I consider myself a bibliophile, because I really appreciate people thinking I’m cultured. Just last month I shared a New Yorker article about political implications of dog walking on my Twitter. Let me tell you, finding a topical quote that was under 140 characters wasn’t easy, especially since the link took up 28 of those characters, and the quotations mark took up two. If we’re doing the math, that left me with about 110 characters to work with.
But, I’m woke enough to understand that not all of us burgeoning bibliophiles actually care to/have the time to/really even like to read books. Luckily, pretending you’ve read a book is as easy as reading a book!
Here are the top five books to pretend you’ve read to make you appear as smart as possible to your workplace colleagues/fellow cigarette smokers at a party/parents/grandparents/strangers’ cats.
1. A Tale of Two Cities
Author: Charles Dickens
Plot: A man lives in Paris and London. The French Revolution happens at some point.
Why Pretend?: This one is a classic college intro-lit course reading. Everyone has read this book. Being ignorant will surely render you feeling very left out.
Start a Conversation: Bring up Dickens as one of the founders of modern British prose.
What to Say: “Two cities! Could you believe it? London and Paris. Shook.”
2. Slaughterhouse Five
Author: Kurt Vonnegut Jr.
Plot: World War II was terrible. Aliens kidnap a dude named Billy. There’s a prostitute and birds.
Why Pretend?: It’s your only way into the inner circle of “Prose Bros” who consider this book their bible. Take your pretend game one step further and tattoo “So it goes” somewhere on your body.
Start a Conversation: Mention what you think the aliens represent. Don’t worry, any academic buzzword should do the trick.
What to Say: “So it goes.”
3. The Brothers Karamazov
Author: Fyderma Dohstee-etskmee (?)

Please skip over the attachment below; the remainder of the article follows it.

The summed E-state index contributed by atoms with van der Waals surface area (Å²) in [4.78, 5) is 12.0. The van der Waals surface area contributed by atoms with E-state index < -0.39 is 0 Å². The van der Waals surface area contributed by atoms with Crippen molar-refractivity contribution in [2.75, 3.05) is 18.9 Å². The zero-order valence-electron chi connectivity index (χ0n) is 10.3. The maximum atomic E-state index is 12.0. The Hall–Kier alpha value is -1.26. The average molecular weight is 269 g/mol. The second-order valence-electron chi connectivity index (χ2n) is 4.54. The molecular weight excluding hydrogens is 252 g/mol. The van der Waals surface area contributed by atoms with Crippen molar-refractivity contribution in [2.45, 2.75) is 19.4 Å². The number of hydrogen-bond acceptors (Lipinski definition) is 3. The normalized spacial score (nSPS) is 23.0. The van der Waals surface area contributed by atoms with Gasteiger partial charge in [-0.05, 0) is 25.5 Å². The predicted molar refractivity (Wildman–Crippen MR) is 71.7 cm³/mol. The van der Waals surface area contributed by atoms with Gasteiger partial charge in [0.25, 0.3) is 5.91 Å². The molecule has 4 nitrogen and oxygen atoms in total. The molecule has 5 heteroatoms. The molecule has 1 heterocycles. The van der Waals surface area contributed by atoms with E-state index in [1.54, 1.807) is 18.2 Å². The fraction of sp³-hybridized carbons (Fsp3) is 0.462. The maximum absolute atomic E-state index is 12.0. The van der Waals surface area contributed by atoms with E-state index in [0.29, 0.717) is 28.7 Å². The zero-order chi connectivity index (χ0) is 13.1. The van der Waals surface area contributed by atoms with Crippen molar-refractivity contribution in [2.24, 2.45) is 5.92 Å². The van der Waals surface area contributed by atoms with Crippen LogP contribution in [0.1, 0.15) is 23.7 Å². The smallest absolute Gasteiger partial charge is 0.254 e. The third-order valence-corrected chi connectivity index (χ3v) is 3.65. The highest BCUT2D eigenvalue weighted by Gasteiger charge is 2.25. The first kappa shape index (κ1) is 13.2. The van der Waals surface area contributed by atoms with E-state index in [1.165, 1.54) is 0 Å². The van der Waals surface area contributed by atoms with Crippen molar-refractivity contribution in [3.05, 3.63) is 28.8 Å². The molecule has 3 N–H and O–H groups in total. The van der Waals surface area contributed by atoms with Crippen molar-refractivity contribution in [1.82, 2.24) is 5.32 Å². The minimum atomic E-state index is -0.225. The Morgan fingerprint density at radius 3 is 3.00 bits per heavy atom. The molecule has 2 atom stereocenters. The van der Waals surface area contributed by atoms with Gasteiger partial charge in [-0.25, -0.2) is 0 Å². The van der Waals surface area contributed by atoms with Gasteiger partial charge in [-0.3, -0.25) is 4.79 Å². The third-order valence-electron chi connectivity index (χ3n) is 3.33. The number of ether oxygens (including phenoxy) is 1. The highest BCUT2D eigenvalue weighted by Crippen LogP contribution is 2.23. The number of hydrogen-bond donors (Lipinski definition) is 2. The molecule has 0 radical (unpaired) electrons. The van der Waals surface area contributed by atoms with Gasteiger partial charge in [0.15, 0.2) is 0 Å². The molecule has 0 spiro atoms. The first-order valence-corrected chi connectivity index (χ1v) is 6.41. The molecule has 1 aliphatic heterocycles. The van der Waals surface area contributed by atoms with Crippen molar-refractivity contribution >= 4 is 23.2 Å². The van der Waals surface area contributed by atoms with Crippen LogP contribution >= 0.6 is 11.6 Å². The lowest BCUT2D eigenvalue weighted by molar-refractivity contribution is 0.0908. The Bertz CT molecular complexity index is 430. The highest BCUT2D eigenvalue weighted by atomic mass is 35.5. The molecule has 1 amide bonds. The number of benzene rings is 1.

Plot: A dumb man does something dumb and then dies, probably.
Why Pretend?: Russian Literature is all the rage among the cultured community. And which Russian author to feign literacy in than Deestuhvutsky.
Start a Conversation: Throw a few constants together to form something sounding like a Russian name. Every character goes by about twelve diminutives, so you’ll probably land on one of the major or supporting characters.
What to Say: “I’ve only read one translation, but I’m planning on reading another this summer.”
4. Jane Eyre
Author: Charlotte Bronte (but the e has the two dots on it)
Plot: Some girl just kind of lives her life then meets a guy.
Why Pretend?: Well what kind of sexist pig would you be if all your favorites books were written by dudes? Gotta have a lady to bring up in conversation. Why not bring up the lady who wrote a really long book that no one but the 1% of bibliophiles has actually taken the time to read?
Start a Conversation: Bring up classism and the British leisure class of the 19th century.
What to Say: “Mr. Rochester is my favorite byronic archetype.”
5. Infinite Jest
Author: David Foster Wallace
Why Pretend?: This is just an absolute classic among white men across the cultural sphere. It’s a great pretend read because it’s so complicated that you could pretty much say anything about it and no one will call you out.
Start a Conversation: Mention reading a reprint of one of Wallace’s articles in The Atlantic.
What to Say: “I had only read Wallace’s essays prior to reading Infinite Jest.”